Too Long; Didn't Read
From that day forth we noted but seldom in our Master’s countenance that look of expectancy which had sometimes perplexed us before. For now, and for many days after, he spake and acted like one that seeth things to come as clear as things past. On the morrow after the blessing of Simon Peter, he called us together, and told us that we must go up to Jerusalem at the next Passover. If we were joyful before, much more did we rejoice now; and Judas smote his hands together for very gladness, esteeming Jerusalem already captured. For he supposed that Jesus could not march up to Jerusalem so as not to raise up the Romans against him, “and when they come against us in battle,” he said, “then Jesus will perforce put forth his power against them, and will utterly destroy them.”
These words said Judas (but not so loud that Jesus could hear them) during the first stir that followed the saying of Jesus about going up to Jerusalem. But Jesus opened his mouth to speak again, and behold, he prophesied things that passed all understanding; namely, that he should be rejected by the rulers of the people, and delivered over to them, and put to death with insult. But then he added that although this must needs come [pg 266]to pass, yet in a few days afterwards, yea no more than one or two, it should be with him as with Jonah, whose prayer was heard even from the belly of hell, and according to the words of the prophet Hosea, who wrote this saying, “Come and let us return unto the Lord, for he hath torn and he will heal us: he hath smitten and he will bind us up. After two days will he restore us to life; in the third day he will raise us up, and we shall live in his sight.”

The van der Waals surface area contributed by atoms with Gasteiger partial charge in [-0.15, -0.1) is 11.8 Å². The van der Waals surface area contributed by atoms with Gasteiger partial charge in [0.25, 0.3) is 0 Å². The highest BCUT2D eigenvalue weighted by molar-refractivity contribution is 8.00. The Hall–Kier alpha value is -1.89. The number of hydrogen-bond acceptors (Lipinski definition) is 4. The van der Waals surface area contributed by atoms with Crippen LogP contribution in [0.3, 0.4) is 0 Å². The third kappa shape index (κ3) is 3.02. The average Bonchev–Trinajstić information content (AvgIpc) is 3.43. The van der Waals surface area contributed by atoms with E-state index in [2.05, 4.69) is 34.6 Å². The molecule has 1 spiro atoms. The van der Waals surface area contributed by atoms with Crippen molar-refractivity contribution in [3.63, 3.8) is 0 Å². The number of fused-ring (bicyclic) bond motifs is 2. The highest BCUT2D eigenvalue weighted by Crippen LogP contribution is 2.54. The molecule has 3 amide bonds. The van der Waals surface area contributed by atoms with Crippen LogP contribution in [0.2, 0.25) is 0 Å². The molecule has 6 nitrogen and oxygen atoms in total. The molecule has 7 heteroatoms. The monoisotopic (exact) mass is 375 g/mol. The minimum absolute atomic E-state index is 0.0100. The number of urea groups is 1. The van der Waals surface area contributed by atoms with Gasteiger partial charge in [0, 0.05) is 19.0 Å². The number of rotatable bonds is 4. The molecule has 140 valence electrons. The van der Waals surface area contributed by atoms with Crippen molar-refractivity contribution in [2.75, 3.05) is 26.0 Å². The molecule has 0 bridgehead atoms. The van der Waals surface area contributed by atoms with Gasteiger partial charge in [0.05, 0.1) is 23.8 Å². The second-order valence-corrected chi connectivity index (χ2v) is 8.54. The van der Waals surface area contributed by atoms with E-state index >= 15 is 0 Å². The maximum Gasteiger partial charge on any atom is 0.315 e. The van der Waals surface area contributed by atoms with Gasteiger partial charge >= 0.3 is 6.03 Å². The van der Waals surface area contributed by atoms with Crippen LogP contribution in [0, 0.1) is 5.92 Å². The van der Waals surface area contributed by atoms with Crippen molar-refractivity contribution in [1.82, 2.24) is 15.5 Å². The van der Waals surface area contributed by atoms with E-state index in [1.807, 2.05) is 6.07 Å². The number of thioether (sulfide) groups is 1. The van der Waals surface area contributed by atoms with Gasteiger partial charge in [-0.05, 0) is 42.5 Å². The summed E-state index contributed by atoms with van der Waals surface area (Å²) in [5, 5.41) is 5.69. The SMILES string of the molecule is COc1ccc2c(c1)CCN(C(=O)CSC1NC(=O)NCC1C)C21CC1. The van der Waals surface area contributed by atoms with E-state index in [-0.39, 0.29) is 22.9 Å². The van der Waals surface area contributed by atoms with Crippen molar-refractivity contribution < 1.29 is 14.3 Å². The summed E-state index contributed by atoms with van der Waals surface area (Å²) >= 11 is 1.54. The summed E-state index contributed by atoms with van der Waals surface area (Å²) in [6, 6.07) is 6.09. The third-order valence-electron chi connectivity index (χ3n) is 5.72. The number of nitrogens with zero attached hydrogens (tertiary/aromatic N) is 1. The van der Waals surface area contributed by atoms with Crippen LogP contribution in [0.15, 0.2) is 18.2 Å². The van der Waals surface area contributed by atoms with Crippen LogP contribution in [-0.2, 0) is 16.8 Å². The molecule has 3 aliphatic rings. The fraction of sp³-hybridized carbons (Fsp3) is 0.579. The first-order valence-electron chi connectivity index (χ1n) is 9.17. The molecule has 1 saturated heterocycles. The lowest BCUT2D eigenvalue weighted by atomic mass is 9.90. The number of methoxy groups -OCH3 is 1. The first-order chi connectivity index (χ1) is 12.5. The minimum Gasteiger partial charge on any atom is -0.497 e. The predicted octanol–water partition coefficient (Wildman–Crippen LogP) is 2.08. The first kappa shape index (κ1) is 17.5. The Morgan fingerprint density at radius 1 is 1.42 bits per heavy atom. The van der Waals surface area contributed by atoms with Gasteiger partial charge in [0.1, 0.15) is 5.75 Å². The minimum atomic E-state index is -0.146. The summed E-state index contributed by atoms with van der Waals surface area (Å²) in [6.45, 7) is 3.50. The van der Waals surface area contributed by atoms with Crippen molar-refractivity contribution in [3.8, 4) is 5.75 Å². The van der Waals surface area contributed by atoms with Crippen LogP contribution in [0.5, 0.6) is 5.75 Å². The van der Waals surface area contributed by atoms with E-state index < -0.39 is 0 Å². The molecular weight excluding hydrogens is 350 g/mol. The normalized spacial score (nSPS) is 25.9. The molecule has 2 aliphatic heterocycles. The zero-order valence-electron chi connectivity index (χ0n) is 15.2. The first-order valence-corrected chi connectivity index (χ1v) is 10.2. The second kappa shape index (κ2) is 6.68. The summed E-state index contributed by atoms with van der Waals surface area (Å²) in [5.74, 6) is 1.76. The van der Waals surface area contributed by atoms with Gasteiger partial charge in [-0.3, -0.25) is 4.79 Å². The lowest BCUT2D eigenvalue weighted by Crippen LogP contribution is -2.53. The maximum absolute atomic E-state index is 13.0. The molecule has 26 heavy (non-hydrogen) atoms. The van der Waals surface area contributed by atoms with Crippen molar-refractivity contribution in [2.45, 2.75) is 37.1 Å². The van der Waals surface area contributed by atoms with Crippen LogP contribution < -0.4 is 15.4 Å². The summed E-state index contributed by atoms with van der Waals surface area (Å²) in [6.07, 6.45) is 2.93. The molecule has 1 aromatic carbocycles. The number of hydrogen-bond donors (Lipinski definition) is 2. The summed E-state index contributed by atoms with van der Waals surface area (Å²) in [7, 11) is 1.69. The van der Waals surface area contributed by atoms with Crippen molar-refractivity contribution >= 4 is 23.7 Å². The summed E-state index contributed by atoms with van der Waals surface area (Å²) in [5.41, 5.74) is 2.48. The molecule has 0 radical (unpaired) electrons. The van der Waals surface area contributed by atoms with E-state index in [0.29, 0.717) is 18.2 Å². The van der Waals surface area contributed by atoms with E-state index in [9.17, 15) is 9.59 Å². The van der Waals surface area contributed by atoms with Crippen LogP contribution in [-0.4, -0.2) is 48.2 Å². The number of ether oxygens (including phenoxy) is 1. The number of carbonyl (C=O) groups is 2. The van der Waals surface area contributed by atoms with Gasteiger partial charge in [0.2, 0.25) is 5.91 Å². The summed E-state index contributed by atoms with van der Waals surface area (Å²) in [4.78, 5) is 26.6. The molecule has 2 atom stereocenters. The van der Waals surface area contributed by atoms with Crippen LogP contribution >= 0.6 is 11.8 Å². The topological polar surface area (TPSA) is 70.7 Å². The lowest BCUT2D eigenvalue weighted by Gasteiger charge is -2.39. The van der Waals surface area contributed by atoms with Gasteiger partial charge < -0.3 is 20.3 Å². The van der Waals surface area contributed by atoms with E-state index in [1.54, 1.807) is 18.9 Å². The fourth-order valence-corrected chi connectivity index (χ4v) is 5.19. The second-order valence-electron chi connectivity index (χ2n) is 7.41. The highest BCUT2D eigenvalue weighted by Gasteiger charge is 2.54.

We stood silent around him, all agape with wonder, and scarce believing our ears. But he spake quietly and cheerfully, like unto one describing what had already been accomplished, or as if he perceived that the thing was as much according to nature as that a stone should fall downwards or a spark fly upwards. For not long afterwards he spake as if this were an ordinance of God, that “Whoso saveth his life shall lose it; but whoso loseth it shall save it:” desiring, as I suppose, to teach us that in death, no less than in life, there prevailed that great Law of God which was ever in his mouth, “Give, and it shall be given unto you:” meaning that whoso gave up his life unto the Father should receive it again abundantly, both now and ever.